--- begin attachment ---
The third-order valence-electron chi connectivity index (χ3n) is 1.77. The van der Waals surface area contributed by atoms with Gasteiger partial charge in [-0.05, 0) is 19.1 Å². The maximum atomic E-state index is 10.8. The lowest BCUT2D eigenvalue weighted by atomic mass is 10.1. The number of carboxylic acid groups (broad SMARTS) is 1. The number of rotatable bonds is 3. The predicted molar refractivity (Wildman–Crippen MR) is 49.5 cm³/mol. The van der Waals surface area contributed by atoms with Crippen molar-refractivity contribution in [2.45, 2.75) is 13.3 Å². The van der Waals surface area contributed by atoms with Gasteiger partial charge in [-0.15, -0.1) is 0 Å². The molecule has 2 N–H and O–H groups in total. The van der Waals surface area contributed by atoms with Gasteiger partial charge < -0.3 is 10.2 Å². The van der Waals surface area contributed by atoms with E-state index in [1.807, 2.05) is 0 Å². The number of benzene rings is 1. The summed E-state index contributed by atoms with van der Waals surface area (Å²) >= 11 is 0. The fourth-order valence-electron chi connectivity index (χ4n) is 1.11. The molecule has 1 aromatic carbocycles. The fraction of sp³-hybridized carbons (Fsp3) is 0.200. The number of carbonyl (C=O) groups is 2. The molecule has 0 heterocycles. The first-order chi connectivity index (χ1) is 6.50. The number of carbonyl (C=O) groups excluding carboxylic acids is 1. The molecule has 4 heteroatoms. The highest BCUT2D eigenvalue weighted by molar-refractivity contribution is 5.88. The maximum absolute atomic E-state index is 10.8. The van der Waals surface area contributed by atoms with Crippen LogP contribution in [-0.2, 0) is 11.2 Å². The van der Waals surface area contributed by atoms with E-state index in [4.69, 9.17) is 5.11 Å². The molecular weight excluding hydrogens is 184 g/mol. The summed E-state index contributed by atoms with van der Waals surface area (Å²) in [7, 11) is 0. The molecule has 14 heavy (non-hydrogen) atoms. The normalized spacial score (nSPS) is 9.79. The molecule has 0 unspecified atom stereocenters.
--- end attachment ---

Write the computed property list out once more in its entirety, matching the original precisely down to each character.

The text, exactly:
The third-order valence-electron chi connectivity index (χ3n) is 1.77. The van der Waals surface area contributed by atoms with Gasteiger partial charge in [-0.05, 0) is 19.1 Å². The maximum atomic E-state index is 10.8. The lowest BCUT2D eigenvalue weighted by atomic mass is 10.1. The number of carboxylic acid groups (broad SMARTS) is 1. The number of rotatable bonds is 3. The predicted molar refractivity (Wildman–Crippen MR) is 49.5 cm³/mol. The van der Waals surface area contributed by atoms with Crippen molar-refractivity contribution in [2.45, 2.75) is 13.3 Å². The van der Waals surface area contributed by atoms with Gasteiger partial charge in [-0.15, -0.1) is 0 Å². The molecule has 2 N–H and O–H groups in total. The van der Waals surface area contributed by atoms with Gasteiger partial charge < -0.3 is 10.2 Å². The van der Waals surface area contributed by atoms with E-state index in [1.807, 2.05) is 0 Å². The number of benzene rings is 1. The summed E-state index contributed by atoms with van der Waals surface area (Å²) >= 11 is 0. The fourth-order valence-electron chi connectivity index (χ4n) is 1.11. The molecule has 1 aromatic carbocycles. The fraction of sp³-hybridized carbons (Fsp3) is 0.200. The number of carbonyl (C=O) groups is 2. The molecule has 0 heterocycles. The first-order chi connectivity index (χ1) is 6.50. The number of carbonyl (C=O) groups excluding carboxylic acids is 1. The molecule has 4 heteroatoms. The highest BCUT2D eigenvalue weighted by molar-refractivity contribution is 5.88. The maximum absolute atomic E-state index is 10.8. The van der Waals surface area contributed by atoms with Crippen LogP contribution in [-0.2, 0) is 11.2 Å². The van der Waals surface area contributed by atoms with E-state index in [4.69, 9.17) is 5.11 Å². The molecular weight excluding hydrogens is 184 g/mol. The summed E-state index contributed by atoms with van der Waals surface area (Å²) in [7, 11) is 0. The molecule has 14 heavy (non-hydrogen) atoms. The normalized spacial score (nSPS) is 9.79. The molecule has 0 unspecified atom stereocenters.